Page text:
> […] Taking black face, and transposing onto different mediums to visually throw it back into everyone’s face. A cake of this idea with a living person inside? With (white) people cutting and eating it? How is that not art? Those who do not see this as art need to seriously reevaluate what it is, exactly, that you think “art” is. >
> Does all art have to have a political motivation? Do the political motivations of all art need to agree with your sensibilities?
> Context also includes the audience and their identities/privileges. everyone seems to be getting quite a kick out of the whole thing. people are already presumed to be aware of the issue, and race does not seem to be addressed in any other capacity. there’s no “debriefing,” as it were, on how this is protest and not meant to be internalized or enjoyed.
> The most difficult part of this is that for many years, until President Mandela requested their return, Saartje Baartman’s genitalia was preserved in a jar in a French museum… so to repeat this blackface image and connection to female genital mutilation is too much without the artist bearing more responsibility about how the performance piece would be received, perceived, etc.
Ife Kweli Shakur:
> Phony is as phony does. A Swedish organization promoting the ‘rights of African people’ with not one African in the room, except for one portraying himself as a minstrel show.
Thandisizwe Andallvictimsofwhitesupremacy Chimurenga:
> Consuming her without giving a damn … same as when she actually walked this earth.
> As an innovative and engaging way of reenacting European (and American) history, it was rather successful.
> That the crowd does not react except with nervous smiles and then indifference to the display reflects precisely how “regular people” react quite often when sexual violence and mutilation is discussed… It is disturbing to talk about “these issues” in “polite company.”
> I think the entire scene is brilliant and disturbing at the level of representation, which is all art is about. After all, the art piece is a performance piece which means we must look at the entirety – the cake (horrifying), the head (equally horrifying and sad), the participants in the room, the setting, the reaction online, etc. The performance goes on and on, and we learn about ourselves in relationship to this issue.
> Was the decision to present joviality and mock mutilation together made on purpose, or was it funny because of the conditioning and prejudiced mindsets that it’s alright to laugh at stereotypes of so-called primitive cultures and their “zany” practices? I wonder how humorous it would be if they saw the REALITY of it up close among their own community’s girls. Would it still bring out the “fun” side of the Swedish Cultural Minister at this social affair if this sickening mockery looked like her?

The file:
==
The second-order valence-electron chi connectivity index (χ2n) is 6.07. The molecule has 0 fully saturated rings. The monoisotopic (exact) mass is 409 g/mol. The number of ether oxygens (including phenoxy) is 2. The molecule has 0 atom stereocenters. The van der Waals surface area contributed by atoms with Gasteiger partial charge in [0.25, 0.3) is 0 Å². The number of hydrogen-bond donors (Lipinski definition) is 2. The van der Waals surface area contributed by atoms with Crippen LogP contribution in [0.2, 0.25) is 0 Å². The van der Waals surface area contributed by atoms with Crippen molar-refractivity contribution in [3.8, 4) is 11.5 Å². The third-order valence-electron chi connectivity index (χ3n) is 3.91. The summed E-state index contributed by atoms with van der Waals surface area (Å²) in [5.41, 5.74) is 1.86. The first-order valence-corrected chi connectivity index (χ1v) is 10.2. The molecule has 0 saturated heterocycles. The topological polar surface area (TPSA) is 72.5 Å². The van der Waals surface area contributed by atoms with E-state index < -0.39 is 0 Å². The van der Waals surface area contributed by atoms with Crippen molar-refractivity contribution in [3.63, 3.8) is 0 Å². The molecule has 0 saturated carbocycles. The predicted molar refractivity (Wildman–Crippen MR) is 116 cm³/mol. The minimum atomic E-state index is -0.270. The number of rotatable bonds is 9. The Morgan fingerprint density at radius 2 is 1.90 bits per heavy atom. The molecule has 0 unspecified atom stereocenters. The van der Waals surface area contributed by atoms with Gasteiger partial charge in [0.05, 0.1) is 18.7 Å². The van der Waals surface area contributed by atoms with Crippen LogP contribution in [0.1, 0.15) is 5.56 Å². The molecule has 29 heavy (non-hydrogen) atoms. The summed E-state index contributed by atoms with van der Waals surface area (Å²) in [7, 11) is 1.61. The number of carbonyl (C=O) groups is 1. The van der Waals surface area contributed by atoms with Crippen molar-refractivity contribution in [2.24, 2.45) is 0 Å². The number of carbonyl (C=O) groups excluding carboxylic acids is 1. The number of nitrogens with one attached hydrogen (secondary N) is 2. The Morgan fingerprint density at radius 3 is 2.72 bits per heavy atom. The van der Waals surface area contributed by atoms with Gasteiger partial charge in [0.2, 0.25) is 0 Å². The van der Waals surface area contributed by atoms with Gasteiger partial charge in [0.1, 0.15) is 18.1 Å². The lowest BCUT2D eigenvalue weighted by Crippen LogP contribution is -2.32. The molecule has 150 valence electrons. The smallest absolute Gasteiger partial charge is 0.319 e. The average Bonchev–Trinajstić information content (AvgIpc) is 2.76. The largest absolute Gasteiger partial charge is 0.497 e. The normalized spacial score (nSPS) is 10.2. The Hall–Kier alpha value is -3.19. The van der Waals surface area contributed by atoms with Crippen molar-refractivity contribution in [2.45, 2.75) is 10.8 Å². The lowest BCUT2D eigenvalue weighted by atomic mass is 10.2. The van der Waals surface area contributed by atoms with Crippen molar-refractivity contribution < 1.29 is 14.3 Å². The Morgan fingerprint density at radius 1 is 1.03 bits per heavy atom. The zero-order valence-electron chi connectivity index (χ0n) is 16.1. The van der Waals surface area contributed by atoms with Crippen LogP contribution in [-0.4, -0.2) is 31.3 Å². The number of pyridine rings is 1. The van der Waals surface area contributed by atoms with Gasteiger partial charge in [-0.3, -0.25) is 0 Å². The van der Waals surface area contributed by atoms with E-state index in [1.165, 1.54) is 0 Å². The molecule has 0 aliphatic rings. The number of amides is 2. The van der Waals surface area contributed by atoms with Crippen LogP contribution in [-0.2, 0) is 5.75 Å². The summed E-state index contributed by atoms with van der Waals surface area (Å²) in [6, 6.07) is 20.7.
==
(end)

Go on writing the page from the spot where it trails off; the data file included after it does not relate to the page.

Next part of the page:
> Next, she’ll be hosting a contest with Elle MacPherson piñatas and Gisele punching bags to ‘fight’ for battered women.
> That awkward moment when the expressions, behavior and justifications of “allies” and enemies are the same…interesting how OFTEN they completely overlap or Venn diagram versus being polar opposites. >
> In matters of social justice, it appears that most people impacted by a particular issue have to FIGHT “allies” more than enemies.
> Looks like we have another shock-based artist on our hands. “Piss Jesus” step back! I understand the intentions of the artist were to shine a light on FGM, and the live person inside the cake was a great touch – but creepy does not = the horror of FGM. The cake idea was good – the casual way one cuts a cake is illustrative and here quite literal – FGM needs to be taken MUCH more seriously and making this ‘a piece of cake’ is messed up – but gets the point across that being as casual about the cutting of FGM as one would be about cutting a cake is SO wrong. >
> I would like to know the intent of making the cake a grotesque and offensive racist caricature. That choice undermines any possible learning in the cake metaphor, and is just so far from ok it can not be measured. This is where the art project reaches ‘epic fail’ status. If this art student was in my class I would flunk this project on that basis and send them back to the drawing board for another shot.
> Question for the minister and the artist: “Do you now think this exhibition is a success to challenge female genital mutilation even by 1%?”
> I advise both of you go back to your home when it’s silent, look at your families, and look your faces in the mirror and congratulate yourselves if by any way, in your stomach, you think that is RIGHT!